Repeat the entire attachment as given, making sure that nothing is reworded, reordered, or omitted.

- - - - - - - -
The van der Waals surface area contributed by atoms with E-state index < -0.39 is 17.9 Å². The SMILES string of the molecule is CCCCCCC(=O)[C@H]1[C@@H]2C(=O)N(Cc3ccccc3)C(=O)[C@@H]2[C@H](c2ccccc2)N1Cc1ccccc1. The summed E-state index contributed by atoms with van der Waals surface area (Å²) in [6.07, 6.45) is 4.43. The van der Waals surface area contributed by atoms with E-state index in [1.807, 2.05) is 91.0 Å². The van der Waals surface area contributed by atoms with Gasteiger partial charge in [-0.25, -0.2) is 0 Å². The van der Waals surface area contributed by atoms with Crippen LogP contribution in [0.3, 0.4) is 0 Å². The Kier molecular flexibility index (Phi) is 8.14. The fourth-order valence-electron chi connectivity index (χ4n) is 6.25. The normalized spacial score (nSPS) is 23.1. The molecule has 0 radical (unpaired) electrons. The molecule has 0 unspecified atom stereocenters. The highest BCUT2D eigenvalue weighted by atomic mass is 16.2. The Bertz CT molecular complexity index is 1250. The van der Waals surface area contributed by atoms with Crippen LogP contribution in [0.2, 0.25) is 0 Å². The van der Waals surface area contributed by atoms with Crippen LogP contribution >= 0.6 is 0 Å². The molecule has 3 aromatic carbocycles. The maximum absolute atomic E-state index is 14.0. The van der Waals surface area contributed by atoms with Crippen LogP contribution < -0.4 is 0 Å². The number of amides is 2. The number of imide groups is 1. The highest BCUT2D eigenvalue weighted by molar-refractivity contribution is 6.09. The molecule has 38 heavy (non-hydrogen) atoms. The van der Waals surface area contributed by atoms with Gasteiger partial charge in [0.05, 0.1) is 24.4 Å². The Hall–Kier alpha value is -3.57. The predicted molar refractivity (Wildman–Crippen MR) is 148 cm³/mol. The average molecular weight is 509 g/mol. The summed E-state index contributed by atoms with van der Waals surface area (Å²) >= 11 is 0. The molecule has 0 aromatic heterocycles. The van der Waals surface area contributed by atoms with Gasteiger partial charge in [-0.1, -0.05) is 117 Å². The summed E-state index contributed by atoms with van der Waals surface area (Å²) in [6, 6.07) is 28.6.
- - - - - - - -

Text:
The van der Waals surface area contributed by atoms with E-state index < -0.39 is 17.9 Å². The SMILES string of the molecule is CCCCCCC(=O)[C@H]1[C@@H]2C(=O)N(Cc3ccccc3)C(=O)[C@@H]2[C@H](c2ccccc2)N1Cc1ccccc1. The summed E-state index contributed by atoms with van der Waals surface area (Å²) in [6.07, 6.45) is 4.43. The van der Waals surface area contributed by atoms with E-state index in [1.807, 2.05) is 91.0 Å². The van der Waals surface area contributed by atoms with Gasteiger partial charge in [-0.25, -0.2) is 0 Å². The van der Waals surface area contributed by atoms with Crippen LogP contribution in [0.3, 0.4) is 0 Å². The Kier molecular flexibility index (Phi) is 8.14. The fourth-order valence-electron chi connectivity index (χ4n) is 6.25. The normalized spacial score (nSPS) is 23.1. The molecule has 0 radical (unpaired) electrons. The molecule has 0 unspecified atom stereocenters. The highest BCUT2D eigenvalue weighted by atomic mass is 16.2. The Bertz CT molecular complexity index is 1250. The van der Waals surface area contributed by atoms with Crippen LogP contribution in [0.2, 0.25) is 0 Å². The van der Waals surface area contributed by atoms with Crippen LogP contribution >= 0.6 is 0 Å². The molecule has 3 aromatic carbocycles. The maximum absolute atomic E-state index is 14.0. The van der Waals surface area contributed by atoms with Crippen LogP contribution < -0.4 is 0 Å². The number of amides is 2. The number of imide groups is 1. The highest BCUT2D eigenvalue weighted by molar-refractivity contribution is 6.09. The molecule has 38 heavy (non-hydrogen) atoms. The van der Waals surface area contributed by atoms with Gasteiger partial charge in [0.05, 0.1) is 24.4 Å². The Hall–Kier alpha value is -3.57. The predicted molar refractivity (Wildman–Crippen MR) is 148 cm³/mol. The average molecular weight is 509 g/mol. The summed E-state index contributed by atoms with van der Waals surface area (Å²) >= 11 is 0. The molecule has 0 aromatic heterocycles. The van der Waals surface area contributed by atoms with Gasteiger partial charge in [-0.1, -0.05) is 117 Å². The summed E-state index contributed by atoms with van der Waals surface area (Å²) in [6, 6.07) is 28.6.